Chris McGrath, vice president for sustainability at Kraft Foods had this to say in a MIT Sloan Management Review.

“LCA gives us a competitive advantage because it gives us more insight into how to reduce our products’ footprints, find efficiencies and validate and explain those benefits to customers and consumers. When we’re making more efficient designs and more effective use of the raw materials to make our products and packaging, we’re making changes that benefit our business, the environment and our customers.”

Kraft Foods are a long standing client of PE INTERNATIONAL and used software and data to carry out a life cycle assessment of packaging. Various scenarios were created based on the information collected which allowed the designs to be optimised. The resulting savings were pretty impressive.


  • 50 per cent less primary energy
  • 60 per cent less material
  • 75 per cent fewer CO2 emissions from transportation


The resulting product the Kraft “yes pack” was smaller and more flexible than the rigid gallon jug it replaced. The savings in transportation were the result of being able to pack more products into the same space.


The yes pack also received critical acclaim and awards from within the industry and improved the overall brand appeal of Kraft within its target market.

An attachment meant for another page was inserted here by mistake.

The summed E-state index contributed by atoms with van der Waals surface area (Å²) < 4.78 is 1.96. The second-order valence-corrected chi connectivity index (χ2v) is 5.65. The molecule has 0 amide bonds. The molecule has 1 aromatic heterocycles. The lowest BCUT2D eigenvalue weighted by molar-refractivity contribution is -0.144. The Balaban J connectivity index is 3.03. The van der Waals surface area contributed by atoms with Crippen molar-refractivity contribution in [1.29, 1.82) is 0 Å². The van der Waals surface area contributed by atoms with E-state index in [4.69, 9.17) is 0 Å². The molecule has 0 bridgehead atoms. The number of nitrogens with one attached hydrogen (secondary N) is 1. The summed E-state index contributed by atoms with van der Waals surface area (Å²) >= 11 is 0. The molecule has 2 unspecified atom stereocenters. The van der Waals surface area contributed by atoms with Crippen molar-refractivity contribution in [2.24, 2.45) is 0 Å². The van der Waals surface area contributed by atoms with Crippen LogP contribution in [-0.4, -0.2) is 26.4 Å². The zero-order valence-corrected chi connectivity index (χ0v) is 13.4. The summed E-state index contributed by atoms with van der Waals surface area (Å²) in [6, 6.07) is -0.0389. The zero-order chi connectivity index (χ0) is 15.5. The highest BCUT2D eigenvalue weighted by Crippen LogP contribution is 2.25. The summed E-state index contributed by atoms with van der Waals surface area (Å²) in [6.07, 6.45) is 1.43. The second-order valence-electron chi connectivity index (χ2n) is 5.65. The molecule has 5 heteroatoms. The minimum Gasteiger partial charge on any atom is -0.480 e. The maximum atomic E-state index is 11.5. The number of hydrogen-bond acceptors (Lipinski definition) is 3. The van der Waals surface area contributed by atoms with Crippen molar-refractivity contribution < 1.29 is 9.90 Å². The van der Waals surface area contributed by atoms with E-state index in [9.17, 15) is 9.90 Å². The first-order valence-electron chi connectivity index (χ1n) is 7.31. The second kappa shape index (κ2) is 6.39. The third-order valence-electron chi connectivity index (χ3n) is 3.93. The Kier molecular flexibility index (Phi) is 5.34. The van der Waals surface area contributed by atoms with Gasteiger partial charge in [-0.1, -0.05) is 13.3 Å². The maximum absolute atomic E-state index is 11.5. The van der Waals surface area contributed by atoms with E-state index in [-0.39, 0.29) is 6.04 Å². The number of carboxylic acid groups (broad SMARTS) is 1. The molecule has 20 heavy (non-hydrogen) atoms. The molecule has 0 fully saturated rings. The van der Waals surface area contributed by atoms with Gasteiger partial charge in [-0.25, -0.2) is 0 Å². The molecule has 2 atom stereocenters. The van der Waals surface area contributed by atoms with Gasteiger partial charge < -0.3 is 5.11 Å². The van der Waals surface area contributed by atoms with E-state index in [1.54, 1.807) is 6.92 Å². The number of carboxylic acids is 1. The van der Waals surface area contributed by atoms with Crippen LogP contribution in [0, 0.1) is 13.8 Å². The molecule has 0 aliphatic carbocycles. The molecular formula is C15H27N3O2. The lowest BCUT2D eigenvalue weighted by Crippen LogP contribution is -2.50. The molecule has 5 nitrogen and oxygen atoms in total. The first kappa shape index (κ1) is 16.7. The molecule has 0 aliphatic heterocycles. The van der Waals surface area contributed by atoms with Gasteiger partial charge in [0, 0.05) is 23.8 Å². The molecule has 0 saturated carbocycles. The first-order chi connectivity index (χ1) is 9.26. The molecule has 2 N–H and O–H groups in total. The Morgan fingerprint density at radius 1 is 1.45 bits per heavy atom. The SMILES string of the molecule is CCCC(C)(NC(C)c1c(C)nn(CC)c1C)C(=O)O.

The example outlined by Chris McGrath uses the data to inform internal and external parties.


Apple have used LCA data to present to a global audience the impacts of their operations as a total, or broken out by categories as shown below.

Engage; inform are the two steps that precede the final stage optimize. This is where the magic of innovation takes place.


Engaging and informative data allows business executives and colleagues from right across the value chain to determine insights, discover false positives and really get to grips with the impacts of the whole product lifecycle.

Access to incredibly accurate, granular, up to date and easy to use information frees people to make more informed decisions, with the benefit of involving a far wider circle of stakeholders.